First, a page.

The problem with lower back pain and sciatica is that the lower back and the surrounding area are very important to any movement or activity you engage in. It’s not like when you’ve injured your arm or leg, where you can rest your arm in a sling or use crutches for your leg to allow healing to take place, with low back pain you can’t afford that.
With regard to functional activities, the first thing that needs to be addressed is to divide them into two categories:
Yo) Those that cause or aggravate low back pain or sciatica.
ii) Those that don’t cause you pain or don’t increase your pain at all.
Most likely, there is a common factor linking the components of each of these two groups.
For example, let’s say sitting aggravates your lower back pain, but standing up and walking around relieves your pain. Let’s think along the lines that flexion activities are the aggravating factor of your low back pain and extension type activities are the relaxation factor.
With this example above, first and foremost, we need to modify or temporarily avoid the aggravating factor, i.e. sitting. Now, I’m not suggesting that you don’t sit at all during the day, but rather that you try sitting in a more upright chair, say with a rolled-up towel for lower back support. In addition to this, I would also recommend that you spend no more than a maximum of 15-20 minutes sitting without a break, i.e. getting up from the chair.
Moving on to encouraging the relaxation factors, and again using the example above, I suggest that you try taking a short walk several times throughout the day. This can be anywhere from a few minutes to 20 to 30 minutes, depending on the severity of your pain. The important thing is that your back likes this activity and that is why it is important to provide it, since you will be providing the optimal conditions for it to heal itself.
NB. You can get too much of a good thing, so don’t walk just for the sake of it. For example, if your lower back pain eases after 5 minutes of walking, but gets worse after 10 minutes, feel free to walk for 5 minutes, but not much longer (otherwise you’ll just be interfering with the healing process again). .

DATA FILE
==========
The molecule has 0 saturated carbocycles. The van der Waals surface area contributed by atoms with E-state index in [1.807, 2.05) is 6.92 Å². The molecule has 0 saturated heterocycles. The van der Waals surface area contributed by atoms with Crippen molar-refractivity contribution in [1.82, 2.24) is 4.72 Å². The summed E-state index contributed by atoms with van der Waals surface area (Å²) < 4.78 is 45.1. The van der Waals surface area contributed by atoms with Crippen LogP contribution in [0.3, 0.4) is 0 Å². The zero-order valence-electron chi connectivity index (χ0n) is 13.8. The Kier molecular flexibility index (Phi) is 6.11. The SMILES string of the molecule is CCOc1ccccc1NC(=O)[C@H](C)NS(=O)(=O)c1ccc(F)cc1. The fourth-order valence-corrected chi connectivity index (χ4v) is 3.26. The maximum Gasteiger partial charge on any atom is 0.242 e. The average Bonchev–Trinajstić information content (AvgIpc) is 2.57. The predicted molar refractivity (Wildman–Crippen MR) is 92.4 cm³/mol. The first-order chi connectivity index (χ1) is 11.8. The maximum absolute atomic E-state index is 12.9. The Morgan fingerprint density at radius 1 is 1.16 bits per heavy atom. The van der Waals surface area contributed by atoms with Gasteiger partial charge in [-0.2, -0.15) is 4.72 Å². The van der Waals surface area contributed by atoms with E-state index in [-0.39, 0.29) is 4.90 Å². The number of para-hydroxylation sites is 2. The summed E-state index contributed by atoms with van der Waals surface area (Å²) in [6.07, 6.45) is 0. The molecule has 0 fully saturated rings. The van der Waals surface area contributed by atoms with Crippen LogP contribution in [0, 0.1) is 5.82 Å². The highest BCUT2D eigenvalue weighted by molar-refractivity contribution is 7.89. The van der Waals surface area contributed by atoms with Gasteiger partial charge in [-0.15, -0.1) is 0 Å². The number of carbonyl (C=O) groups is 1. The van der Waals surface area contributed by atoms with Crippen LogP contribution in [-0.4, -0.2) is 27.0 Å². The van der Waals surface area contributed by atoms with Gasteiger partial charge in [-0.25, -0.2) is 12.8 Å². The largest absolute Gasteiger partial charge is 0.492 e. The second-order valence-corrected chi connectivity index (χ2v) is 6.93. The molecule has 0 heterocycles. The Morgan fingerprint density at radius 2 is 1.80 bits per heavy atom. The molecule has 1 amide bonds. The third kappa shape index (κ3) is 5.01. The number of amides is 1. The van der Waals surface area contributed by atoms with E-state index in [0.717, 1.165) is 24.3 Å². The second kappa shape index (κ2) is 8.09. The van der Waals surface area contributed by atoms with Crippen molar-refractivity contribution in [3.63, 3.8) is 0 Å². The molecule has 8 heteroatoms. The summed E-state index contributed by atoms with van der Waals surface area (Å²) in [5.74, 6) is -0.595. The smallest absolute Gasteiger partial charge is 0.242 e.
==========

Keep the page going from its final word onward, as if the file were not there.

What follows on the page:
With respect to aggravating and mitigating factors, it is important to be as specific as possible. So, using the example I just gave, walking for 5 minutes is a relaxation factor, but walking for 10 minutes is an aggravating factor.
The main principle is little and often throughout the day. Linking the previous two, the logical thing to do with regard to sitting is every 15 minutes or so, stand up and walk from one side of the living room to the other. By taking the above principle into account, you will result in less stress on the structures responsible for your lower back pain and therefore give your body a chance to heal itself. As the healing takes place, the structures responsible for your pain will become stronger, and if they are stronger, you will find that you can start to do more and more.
A positive cycle will now result, whereby encouraging relaxation factors will promote further healing, which in turn will make your lower back stronger and therefore less easily aggravated. If you get less aggravated, it means more healing will occur and so you can become more active and your back will get stronger…and so on.
Sound too simple?
Well, no doubt I have simplified things a bit just to make a point. However, it’s also not too difficult as the underlying principle is the same. The most important aspect is to first analyze your daily activities and then divide them into aggravating and relaxing. When you have established this, start by temporarily avoiding/modifying aggravating activities and encouraging facilitating ones. By doing this, your lower back pain or sciatica will begin to ease and you will be able to become more active.
At this stage, it will be important to consider addressing any muscle imbalances that are present (as there almost certainly are). A simple but effective exercise program to strengthen weak muscles and stretch tight ones will soon allow you to perform those functional activities that are difficult for you right now without pain…